No one – in my opinion – could blame Mir for what he did, given that moment in time and the terror he must have felt. The story does not go into why he felt posting it was a mistake he regrets. But it is a lesson in the unforgiving nature of today’s instantaneous “share it” culture.

Krauthammer: Boost the gas tax

Political commentator Charles Krauthammer, never one to be mistaken for a “tax and spend” liberal, is championing a $1.00 boost in the national gas tax. But he’s not pushing it as a way to fix the transit infrastructure.

Krauthammer wants the tax boosted to continue the psychological pressure on the consumption of petroleum products and as a way to relieve the pressure – even if only a little – on those consumers living day-to-day in everyday America by reducing Social Security taxes among other options.

He makes several valid points on the both the psyche of the American automotive consumer and his fickle relationship with overseas oil. lying just below the surface is the same mistrust all should feel about the obviously selfish motives of the Saudis, who are driving down the cost of oil (now below $50 a barrel) in a blatant strategy to corner market share and render economically less feasible the hunt for and development of alternative energy sources.

If, as some sources suggest, this artificially low price of foreign oil persists for two years, exactly how much damage will be done to efforts to wean us from the oil nipple?!?

Louie and the Quarterback

If you know the story of Louie Zamperini, you know of the extraordinary trials he went through in his early life. I haven’t yet seen the movie, “Unbroken”, but I plan to. I did thoroughly enjoy Lauren Hillenbrand’s book by the same title. If you haven’t read it, you really should, especially if you can squeeze it in before seeing the movie!

From all accounts, Zamperini is an extremely likeable man. A close family member had several chances to meet Zamperini at public events in a law enforcement role in his native home of Torrance, CA. He had nothing but praise for the old WWII hero.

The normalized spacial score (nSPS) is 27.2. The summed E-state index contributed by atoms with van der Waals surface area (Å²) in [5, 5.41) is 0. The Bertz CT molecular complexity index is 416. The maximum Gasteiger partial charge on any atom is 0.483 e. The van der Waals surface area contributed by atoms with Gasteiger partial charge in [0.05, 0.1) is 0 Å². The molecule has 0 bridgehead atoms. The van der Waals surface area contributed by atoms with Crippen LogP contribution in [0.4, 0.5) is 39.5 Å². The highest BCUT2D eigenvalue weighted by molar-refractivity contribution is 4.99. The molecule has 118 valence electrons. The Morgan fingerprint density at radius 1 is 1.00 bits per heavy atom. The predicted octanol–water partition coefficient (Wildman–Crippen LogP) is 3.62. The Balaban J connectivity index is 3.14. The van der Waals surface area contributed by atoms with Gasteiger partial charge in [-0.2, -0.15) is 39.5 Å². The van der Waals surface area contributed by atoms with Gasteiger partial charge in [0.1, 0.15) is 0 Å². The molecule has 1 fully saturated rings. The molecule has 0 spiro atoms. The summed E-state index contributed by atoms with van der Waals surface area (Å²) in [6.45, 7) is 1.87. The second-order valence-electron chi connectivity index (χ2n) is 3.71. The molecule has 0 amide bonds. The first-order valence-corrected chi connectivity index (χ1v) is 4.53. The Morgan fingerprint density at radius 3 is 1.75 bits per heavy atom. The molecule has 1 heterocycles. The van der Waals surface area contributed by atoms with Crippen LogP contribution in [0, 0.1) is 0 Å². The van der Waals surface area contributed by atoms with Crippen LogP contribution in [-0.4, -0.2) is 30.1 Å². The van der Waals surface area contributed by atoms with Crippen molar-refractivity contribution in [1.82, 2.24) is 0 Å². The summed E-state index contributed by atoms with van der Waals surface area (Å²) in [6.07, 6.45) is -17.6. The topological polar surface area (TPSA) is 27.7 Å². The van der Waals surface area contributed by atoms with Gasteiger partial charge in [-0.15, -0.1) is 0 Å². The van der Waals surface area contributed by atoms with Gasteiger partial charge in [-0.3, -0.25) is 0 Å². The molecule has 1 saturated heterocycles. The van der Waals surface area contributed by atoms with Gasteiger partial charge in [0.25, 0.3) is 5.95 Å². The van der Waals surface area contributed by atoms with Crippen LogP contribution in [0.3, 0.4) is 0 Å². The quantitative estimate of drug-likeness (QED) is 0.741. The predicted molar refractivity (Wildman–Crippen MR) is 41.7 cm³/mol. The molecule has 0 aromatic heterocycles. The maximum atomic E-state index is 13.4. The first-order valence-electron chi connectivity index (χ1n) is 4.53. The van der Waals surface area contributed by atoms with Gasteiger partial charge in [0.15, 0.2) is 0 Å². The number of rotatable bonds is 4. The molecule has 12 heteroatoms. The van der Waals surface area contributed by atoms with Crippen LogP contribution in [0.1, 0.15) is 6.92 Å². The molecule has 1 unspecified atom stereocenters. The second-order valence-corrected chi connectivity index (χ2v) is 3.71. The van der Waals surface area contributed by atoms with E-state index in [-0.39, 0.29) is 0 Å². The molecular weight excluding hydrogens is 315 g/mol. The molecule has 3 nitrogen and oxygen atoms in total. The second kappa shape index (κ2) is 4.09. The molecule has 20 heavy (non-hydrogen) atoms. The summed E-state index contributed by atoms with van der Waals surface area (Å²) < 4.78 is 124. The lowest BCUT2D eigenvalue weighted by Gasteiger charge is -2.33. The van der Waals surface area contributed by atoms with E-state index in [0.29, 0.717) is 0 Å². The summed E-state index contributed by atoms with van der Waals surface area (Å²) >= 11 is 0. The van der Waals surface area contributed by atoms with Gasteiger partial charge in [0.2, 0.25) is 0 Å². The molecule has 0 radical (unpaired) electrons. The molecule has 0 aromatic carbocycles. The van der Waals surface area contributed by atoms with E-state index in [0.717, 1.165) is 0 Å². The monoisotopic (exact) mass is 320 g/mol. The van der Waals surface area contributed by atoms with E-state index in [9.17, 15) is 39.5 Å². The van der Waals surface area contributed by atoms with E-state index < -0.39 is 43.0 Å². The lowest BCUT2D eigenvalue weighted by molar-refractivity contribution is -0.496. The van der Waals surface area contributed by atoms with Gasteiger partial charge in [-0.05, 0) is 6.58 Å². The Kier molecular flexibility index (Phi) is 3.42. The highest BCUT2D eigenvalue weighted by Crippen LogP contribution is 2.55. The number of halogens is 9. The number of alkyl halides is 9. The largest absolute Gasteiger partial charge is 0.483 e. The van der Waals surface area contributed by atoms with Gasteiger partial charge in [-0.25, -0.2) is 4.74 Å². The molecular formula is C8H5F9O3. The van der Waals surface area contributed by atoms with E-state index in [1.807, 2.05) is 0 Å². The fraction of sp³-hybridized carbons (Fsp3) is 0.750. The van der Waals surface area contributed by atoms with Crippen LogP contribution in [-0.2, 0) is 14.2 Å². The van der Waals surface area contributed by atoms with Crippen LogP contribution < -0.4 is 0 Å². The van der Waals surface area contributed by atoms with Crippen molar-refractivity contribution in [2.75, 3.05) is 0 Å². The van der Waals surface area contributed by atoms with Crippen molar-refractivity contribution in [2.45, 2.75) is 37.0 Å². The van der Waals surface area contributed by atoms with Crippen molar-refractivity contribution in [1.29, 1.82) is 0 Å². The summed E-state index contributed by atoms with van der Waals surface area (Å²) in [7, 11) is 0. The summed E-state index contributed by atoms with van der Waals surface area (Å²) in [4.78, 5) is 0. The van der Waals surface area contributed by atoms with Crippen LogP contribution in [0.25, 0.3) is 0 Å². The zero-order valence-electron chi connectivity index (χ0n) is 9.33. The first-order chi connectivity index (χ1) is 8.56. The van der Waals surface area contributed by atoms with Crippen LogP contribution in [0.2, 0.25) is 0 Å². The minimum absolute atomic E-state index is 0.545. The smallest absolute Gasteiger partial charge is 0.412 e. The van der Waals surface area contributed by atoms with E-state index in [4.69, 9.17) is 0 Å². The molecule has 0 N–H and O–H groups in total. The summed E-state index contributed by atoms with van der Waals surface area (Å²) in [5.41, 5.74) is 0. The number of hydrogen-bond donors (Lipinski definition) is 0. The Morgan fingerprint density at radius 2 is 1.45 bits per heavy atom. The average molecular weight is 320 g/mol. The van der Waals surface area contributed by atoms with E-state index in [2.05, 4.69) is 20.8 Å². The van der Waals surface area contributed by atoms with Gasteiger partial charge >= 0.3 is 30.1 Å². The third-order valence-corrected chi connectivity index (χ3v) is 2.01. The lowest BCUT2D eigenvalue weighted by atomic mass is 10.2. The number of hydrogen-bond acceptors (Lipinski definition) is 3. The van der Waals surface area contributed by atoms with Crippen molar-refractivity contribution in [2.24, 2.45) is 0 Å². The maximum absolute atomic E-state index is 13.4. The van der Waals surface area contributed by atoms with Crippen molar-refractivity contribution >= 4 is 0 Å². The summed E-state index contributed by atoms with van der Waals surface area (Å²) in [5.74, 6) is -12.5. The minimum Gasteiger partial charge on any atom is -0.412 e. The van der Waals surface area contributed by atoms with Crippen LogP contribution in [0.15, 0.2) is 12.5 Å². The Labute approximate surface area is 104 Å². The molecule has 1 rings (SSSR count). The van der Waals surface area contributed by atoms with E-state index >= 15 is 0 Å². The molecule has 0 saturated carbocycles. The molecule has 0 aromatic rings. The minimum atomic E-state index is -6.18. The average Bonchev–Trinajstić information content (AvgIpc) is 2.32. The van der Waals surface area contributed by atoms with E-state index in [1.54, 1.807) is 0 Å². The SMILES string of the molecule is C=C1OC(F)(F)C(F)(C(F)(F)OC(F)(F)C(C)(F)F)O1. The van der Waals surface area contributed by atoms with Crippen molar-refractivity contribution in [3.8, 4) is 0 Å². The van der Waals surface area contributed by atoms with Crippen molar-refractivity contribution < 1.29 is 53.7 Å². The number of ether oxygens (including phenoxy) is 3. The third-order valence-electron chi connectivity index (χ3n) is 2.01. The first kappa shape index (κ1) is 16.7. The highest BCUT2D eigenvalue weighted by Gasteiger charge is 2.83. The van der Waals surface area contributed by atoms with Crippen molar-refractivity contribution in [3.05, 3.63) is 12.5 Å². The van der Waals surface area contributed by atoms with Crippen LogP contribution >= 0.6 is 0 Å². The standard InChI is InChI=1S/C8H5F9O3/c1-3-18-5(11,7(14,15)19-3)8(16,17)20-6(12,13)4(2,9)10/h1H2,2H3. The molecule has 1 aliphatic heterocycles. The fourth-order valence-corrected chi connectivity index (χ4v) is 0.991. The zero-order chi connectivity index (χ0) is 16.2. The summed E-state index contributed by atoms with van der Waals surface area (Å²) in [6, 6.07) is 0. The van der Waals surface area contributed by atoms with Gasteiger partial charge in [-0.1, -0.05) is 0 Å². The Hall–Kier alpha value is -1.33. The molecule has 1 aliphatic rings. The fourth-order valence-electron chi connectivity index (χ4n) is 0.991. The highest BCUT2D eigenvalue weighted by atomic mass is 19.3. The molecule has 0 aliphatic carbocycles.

Zamperini died this past July.

But another interesting friendship Zamperini encouraged was with former USC quarterback, Matt Barkley. Barkley, third string QB for the 2014 Philadelphia Eagles, met Zamperini as a USC freshman in 2009.

Barkley describes how no one know who this “old guy” was as he addressed their class. But by the end, Barkley was listening intently and was so struck by his story that he hung around to talk to “Unbroken” hero afterwards.

Matt Barkley and Louie Zamperini

Matt Barkley and Louie Zamperini

And a friendship was born.

Barkley shares that “Louie embodied what it means to push through your mental limits and even the physical limits of what your body can do.”

It was a lesson that served Barkley well in his struggles to make the transition to the NFL. The two men, roughly 70 years apart in age, conversed regularly. Zamperini even invited Barkley to watch the U.S.-Canada 2010 Olympic Games hockey matchup in his home.

Spoiler alert: Zamperini became such a gracious man in his later years, when he was given the opportunity to carry a torch for the 1998 Olympics in Nagano, Japan he sought a media-arranged meeting with the former Japanese soldier who tormented him in the WWII prison camp. The offer was rejected by Mutsohiro Watanabe.

J-Roll and Me … since 2007

jimmy-rollinsNot often do I feel genuine admiration for professional athletes.  It’s rarer still that I become a dedicated fan.

If you give a twit about professional sports, you quickly learn that pro athletes come and go, sometimes on a whim and always regardless of your affection.  Pro athletes are a special kind of mercenary … Keen to their value and the limited horizon of their earning potential, they tend to move where the financial grass is greener after a few years in any one city for any particular team.

There are of course exceptions; but the best approach to avoiding repeated disappointments and that goofy fan version of “loss”, when a favored player departs, is to remain a distant and objective fan, dedicated only to statistics and the calculus of how individual players will – or will not – help your preferred team addiction.